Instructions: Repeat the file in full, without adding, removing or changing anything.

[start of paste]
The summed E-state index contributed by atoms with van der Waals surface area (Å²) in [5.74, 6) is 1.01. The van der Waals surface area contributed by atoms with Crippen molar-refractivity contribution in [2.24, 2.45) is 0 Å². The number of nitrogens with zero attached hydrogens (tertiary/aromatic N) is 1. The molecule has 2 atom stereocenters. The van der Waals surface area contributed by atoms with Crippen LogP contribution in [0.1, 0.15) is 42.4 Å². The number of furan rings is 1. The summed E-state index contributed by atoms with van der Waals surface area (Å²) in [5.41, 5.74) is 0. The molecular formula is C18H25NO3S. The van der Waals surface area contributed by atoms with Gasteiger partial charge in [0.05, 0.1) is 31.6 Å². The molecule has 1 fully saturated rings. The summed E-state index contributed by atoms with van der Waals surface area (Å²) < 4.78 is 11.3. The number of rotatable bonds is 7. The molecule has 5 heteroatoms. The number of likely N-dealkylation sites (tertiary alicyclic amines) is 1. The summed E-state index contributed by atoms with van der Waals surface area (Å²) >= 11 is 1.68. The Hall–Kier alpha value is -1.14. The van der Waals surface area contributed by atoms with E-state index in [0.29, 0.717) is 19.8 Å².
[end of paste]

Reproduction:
The summed E-state index contributed by atoms with van der Waals surface area (Å²) in [5.74, 6) is 1.01. The van der Waals surface area contributed by atoms with Crippen molar-refractivity contribution in [2.24, 2.45) is 0 Å². The number of nitrogens with zero attached hydrogens (tertiary/aromatic N) is 1. The molecule has 2 atom stereocenters. The van der Waals surface area contributed by atoms with Crippen LogP contribution in [0.1, 0.15) is 42.4 Å². The number of furan rings is 1. The summed E-state index contributed by atoms with van der Waals surface area (Å²) in [5.41, 5.74) is 0. The molecular formula is C18H25NO3S. The van der Waals surface area contributed by atoms with Gasteiger partial charge in [0.05, 0.1) is 31.6 Å². The molecule has 1 fully saturated rings. The summed E-state index contributed by atoms with van der Waals surface area (Å²) < 4.78 is 11.3. The number of rotatable bonds is 7. The molecule has 5 heteroatoms. The number of likely N-dealkylation sites (tertiary alicyclic amines) is 1. The summed E-state index contributed by atoms with van der Waals surface area (Å²) >= 11 is 1.68. The Hall–Kier alpha value is -1.14. The van der Waals surface area contributed by atoms with E-state index in [0.29, 0.717) is 19.8 Å².